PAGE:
LS: Dream Sponsors connects children in Kenya with sponsors here in the U.S.  The sponsors give them care packages including letters, photos, socks and underwear.  Children without any family feel like they are part of a family now.  We provide the support they need.


CN: Sometimes amazing things happen, just by connections and sharing a story.  We were working with one of our Dream Sponsors, Inc. sponsored youth named Ryan, an eleven and a half year-old boy living in a slum in Nairobi.  He had a congenital heart issue and was given only six months left to live.  You could see he was degenerating.  He was fainting frequently at school.  We shared his story over and over again with everyone we knew.  Thanks to a few fortunate connections, Ryan’s hospital costs, echocardiogram and medications and major heart surgery were paid for.  Best of all, he went on to live and become one of our brightest youth.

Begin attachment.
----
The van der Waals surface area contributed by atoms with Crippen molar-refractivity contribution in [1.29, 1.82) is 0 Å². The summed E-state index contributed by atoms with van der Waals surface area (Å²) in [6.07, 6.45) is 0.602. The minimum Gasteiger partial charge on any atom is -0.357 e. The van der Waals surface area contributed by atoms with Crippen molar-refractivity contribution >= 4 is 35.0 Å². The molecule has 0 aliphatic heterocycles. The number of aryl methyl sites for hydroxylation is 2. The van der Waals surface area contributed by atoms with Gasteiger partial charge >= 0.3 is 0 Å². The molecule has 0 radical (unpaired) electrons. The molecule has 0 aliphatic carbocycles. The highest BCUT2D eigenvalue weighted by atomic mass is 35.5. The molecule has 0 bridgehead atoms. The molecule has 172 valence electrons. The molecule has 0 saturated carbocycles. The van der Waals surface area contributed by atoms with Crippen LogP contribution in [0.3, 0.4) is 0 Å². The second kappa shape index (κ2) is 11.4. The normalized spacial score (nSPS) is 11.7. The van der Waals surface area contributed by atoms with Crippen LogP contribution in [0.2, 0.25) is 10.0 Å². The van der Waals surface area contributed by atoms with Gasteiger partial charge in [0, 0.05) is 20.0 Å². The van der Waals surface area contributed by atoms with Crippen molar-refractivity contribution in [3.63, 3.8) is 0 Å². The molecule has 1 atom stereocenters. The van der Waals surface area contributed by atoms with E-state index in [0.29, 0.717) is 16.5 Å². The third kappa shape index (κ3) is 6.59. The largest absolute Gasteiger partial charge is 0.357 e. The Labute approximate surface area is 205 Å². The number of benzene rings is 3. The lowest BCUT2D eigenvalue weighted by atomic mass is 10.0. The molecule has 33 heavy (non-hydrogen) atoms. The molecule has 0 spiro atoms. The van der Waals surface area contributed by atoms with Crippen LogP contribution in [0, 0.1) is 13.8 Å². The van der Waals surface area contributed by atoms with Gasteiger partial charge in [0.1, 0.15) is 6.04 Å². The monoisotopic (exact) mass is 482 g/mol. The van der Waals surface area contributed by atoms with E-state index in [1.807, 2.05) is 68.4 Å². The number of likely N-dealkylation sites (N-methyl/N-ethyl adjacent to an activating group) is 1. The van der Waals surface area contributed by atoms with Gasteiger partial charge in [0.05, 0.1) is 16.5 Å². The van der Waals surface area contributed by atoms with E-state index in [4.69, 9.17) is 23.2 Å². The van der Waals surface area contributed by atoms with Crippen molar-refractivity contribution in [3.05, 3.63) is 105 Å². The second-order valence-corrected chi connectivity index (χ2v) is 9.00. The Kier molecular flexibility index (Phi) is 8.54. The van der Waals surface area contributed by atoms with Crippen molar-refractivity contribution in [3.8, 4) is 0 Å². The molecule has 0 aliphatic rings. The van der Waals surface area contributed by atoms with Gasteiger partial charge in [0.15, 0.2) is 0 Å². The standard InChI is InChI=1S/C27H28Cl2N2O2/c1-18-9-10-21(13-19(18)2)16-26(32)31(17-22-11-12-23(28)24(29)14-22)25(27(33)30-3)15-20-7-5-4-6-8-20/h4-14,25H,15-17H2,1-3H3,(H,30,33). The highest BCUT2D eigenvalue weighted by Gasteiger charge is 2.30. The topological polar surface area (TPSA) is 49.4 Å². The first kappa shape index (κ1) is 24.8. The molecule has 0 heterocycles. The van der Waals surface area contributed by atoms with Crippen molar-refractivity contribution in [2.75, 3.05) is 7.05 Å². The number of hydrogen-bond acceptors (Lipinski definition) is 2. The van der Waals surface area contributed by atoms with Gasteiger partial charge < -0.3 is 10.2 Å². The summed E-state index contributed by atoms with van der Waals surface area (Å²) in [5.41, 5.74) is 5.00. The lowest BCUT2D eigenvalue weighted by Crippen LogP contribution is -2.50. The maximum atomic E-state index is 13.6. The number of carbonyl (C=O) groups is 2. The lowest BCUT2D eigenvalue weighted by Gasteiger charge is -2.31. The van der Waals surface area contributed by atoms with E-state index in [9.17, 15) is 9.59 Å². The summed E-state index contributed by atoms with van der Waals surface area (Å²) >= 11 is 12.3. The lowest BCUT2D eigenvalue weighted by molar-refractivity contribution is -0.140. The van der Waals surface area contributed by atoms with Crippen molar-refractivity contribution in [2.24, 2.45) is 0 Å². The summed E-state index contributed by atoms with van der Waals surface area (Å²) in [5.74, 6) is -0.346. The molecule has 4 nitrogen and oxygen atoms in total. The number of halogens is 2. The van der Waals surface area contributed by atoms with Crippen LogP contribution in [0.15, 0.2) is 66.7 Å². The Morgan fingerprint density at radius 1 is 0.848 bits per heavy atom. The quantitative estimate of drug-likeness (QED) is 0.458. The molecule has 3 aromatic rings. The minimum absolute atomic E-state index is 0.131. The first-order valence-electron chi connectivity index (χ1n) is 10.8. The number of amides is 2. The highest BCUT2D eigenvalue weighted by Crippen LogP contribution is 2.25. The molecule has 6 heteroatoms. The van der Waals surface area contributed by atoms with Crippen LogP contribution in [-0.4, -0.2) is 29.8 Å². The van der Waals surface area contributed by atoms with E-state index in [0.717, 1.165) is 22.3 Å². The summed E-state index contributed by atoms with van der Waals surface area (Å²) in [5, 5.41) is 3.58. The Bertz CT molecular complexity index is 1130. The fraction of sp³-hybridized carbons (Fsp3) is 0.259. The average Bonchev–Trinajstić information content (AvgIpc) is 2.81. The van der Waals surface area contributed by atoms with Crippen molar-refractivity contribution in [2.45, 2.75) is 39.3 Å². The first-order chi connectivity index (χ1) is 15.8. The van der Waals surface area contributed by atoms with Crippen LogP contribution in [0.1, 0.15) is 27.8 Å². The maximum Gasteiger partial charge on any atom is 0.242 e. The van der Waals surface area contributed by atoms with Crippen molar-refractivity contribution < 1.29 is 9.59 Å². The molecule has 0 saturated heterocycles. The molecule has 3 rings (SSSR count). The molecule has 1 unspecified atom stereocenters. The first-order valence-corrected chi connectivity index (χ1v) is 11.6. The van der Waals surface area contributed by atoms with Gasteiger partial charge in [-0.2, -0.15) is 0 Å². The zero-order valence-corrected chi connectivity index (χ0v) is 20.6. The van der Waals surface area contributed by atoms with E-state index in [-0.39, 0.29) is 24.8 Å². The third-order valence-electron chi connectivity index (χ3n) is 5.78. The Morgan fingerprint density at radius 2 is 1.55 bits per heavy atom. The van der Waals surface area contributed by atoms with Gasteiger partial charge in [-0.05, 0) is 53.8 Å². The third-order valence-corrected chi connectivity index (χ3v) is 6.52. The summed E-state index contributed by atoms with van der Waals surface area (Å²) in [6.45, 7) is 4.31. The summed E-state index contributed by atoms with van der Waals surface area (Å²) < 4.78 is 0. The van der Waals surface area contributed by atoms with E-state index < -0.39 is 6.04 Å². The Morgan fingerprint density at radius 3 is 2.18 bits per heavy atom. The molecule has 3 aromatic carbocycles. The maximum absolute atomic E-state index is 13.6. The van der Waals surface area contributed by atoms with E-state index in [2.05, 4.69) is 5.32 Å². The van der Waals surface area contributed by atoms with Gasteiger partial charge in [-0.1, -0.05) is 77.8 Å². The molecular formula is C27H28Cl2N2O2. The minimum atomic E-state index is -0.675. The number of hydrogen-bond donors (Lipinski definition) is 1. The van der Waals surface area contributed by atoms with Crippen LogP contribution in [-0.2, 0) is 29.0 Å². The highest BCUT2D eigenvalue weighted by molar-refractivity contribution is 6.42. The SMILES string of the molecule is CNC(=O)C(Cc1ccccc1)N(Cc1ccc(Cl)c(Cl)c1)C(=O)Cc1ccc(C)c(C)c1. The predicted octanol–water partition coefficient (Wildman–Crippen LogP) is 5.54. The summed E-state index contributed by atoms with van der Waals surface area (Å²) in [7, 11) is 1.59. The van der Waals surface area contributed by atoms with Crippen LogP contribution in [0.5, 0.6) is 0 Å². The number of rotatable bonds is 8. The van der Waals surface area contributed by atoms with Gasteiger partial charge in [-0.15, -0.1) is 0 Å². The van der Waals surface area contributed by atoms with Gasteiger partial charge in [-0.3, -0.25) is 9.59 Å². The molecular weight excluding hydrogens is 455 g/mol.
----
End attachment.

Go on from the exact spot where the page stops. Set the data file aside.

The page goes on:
AW: Tell us about your upcoming trip to Kenya in October of 2017. 


LM:  The Essence of Africa has several volunteers who will be going to Kenya.  A former Palm Beach County educator and philanthropist will be creating a book about American wildlife, using real photos.  They will be sharing this with the children in Kenya.  We have a planned fundraiser to raise money for supplies.  There will be lots of donations, including necessities like toothbrushes and underwear.


CN: Since Dream Sponsors, Inc. is a non-profit, we can provide a receipt for donations toward our trip.  Over 90% of the proceeds go directly to the people in need.  We are also raising funds for a poultry project, where the beneficiary school and sponsored students will be able to have eggs and market the eggs.  They will learn marketing basics. We are also working on getting advanced technology to the remotely located school.  Right now they don’t have reliable WiFi.  We’d like to get Chrome books to the students.  We did a pilot experiment, pairing a Masai school with a Delray Beach, FL school.  The schools sang their national anthems for each other via Skype.  It was so much fun!  Even with Sirua Aulo Academy being a top performing school in Kenya, the needs are tremendous.


AW: What’s your biggest challenge with this organization?